Oak Knolls resident Liz Lochner-Abel discusses flooding Oct. 3 on her backyard deck, with the family’s swimming pool in the foreground, surrounded by floodwater that had at one point submerged the entire pool.
Sitting in what was once a finished basement with carpeting, Oak Knolls resident Pat Grams shows Oct. 3 where he cut away the bottom 14 inches of drywall after flooding that also destroyed basement furnishings.
WALWORTH — As floodwaters receded in the Oak Knolls neighborhood, Olen and Barb Paulsen thought about removing the sandbags that had been protecting their home on Laurie Court.
Then the rain returned.
“We’re not going to be in any hurry to take them down,” Barb Paulsen said of the sandbags.
Inundated by mid-September flooding that left five feet of water in some basements, Oak Knolls residents are cleaning up their homes in the hope that the worst is over.
But with more heavy rain hitting the neighborhood during the first week of October, residents say their recovery is coming slowly — if at all.
Homeowner Paul Lauterbach said the most recent deluge has caused floodwater to seep back into his basement on Bennett Court, raising his level of frustration and desperation.
Without a dry basement, Lauterbach said, he cannot install a new furnace, even as chilly autumn temperatures are fast approaching.
“We can’t replace anything,” he said. “We’re still living day to day — we can’t move forward.”
Located east of Big Foot High School, the Oak Knolls neighborhood has been troubled repeatedly by flooding over the years. Residents, however, say the problem has never been as severe as it was Sept. 13 and 14 after repeated downpours.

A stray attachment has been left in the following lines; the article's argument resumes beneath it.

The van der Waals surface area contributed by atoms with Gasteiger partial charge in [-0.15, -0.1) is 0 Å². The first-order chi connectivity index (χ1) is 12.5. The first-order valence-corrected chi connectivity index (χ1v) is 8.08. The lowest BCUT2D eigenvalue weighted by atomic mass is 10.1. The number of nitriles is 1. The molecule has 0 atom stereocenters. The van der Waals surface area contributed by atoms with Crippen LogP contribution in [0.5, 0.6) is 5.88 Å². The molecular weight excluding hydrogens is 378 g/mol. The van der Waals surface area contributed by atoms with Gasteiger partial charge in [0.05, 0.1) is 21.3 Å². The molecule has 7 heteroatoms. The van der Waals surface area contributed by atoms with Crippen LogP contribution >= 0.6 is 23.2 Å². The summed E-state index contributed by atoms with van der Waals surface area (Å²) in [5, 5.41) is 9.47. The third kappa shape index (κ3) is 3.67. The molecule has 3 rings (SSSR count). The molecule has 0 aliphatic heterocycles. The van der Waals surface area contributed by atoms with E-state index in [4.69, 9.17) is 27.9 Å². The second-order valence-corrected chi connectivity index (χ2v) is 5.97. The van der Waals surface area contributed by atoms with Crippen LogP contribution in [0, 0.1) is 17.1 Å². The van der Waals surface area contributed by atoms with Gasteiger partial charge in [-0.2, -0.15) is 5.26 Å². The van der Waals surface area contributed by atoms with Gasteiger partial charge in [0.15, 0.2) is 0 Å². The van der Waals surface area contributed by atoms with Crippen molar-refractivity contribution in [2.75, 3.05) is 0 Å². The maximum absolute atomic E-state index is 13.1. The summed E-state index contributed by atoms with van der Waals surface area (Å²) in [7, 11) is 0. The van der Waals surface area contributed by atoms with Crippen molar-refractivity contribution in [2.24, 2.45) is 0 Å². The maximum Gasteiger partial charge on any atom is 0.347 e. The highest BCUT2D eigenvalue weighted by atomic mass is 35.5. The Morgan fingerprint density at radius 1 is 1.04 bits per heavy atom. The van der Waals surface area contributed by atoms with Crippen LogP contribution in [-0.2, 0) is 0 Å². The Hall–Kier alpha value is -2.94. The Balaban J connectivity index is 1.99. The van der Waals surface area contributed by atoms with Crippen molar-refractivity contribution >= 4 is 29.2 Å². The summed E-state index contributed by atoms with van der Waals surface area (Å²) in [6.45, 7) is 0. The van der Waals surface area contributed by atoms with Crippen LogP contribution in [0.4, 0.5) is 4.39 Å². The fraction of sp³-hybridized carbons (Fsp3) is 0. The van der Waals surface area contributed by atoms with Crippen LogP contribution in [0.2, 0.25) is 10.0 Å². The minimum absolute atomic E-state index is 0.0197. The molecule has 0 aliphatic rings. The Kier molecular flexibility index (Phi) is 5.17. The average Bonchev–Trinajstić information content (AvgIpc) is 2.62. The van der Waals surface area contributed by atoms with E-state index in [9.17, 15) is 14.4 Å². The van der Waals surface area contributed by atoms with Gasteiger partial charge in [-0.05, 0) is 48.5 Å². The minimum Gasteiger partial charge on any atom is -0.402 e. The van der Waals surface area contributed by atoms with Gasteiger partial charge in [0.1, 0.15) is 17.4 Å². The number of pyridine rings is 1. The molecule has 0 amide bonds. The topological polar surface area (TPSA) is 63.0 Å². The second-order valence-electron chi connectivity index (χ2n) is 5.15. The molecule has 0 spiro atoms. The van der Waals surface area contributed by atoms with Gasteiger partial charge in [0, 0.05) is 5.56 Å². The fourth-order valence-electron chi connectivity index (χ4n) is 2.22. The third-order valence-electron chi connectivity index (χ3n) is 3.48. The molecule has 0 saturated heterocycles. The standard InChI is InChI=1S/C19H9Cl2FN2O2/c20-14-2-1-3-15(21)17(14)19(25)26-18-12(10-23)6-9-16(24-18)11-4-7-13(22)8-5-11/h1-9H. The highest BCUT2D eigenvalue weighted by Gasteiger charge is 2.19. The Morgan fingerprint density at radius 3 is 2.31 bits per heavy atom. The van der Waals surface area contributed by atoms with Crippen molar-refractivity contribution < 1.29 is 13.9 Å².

For now, however, flood victims in the neighborhood are working to pick up the pieces and put their lives back together following devastating damage to their properties.
At his home on Laurie Court, homeowner Pat Grams has ripped up the soaked carpeting from his basement, thrown away furniture and other belongings, and removed damaged drywall.
Grams said he thought he was making progress in his cleanup efforts. But the latest rainstorm has caused floodwaters to creep back up toward his home.
As a precaution, he filled and placed about 35 more sandbags outside his basement.
“I’m still concerned,” he said. “It’s so waterlogged, and there’s no place for the water to go.”
The village has installed pumps to drain water from the neighborhood, although Lauterbach questioned whether the pumping is as effective as it could be. As his ordeal drags on, he said, he simply wants the floodwater removed.
“We’re very, very frustrated,” he said.
A large trash dumpster stands in Lauterbach’s driveway, nearly filled with furnishings and materials that he has removed while gutting his damaged basement since mid-September.
Elsewhere, large piles of sand provided by the village remain in place with shovels, so that residents can make more sandbags if needed to safeguard themselves against new rainstorms.
Paulsen said although she and her husband have been spared any damage so far inside their Laurie Court home, they are aware of neighbors hit much harder.
“It’s a shame what people lost,” she said.
Liz Lochner-Abel, another homeowner on Bennett Court, said the flooding in mid-September left her backyard swimming pool and tool shed submerged. No water got inside the house, but the outdoor damage was extensive.
As the flooding receded, Lochner-Abel removed her sandbags and was starting to reassemble her finished basement. Then, the new downpours of early October sent the floodwaters rising again, leaving her to wonder if the worst was yet to come.
“It’s upsetting,” she said. “You just feel useless.”
Lochner-Abel has consulted a Farmer’s Almanac, and she is trying to remain optimistic that the flooding has ended.
Still, with more clouds moving through the neighborhood, she said: “I don’t know. What’s Mother Nature going to do? I guess we’re all holding our breath.”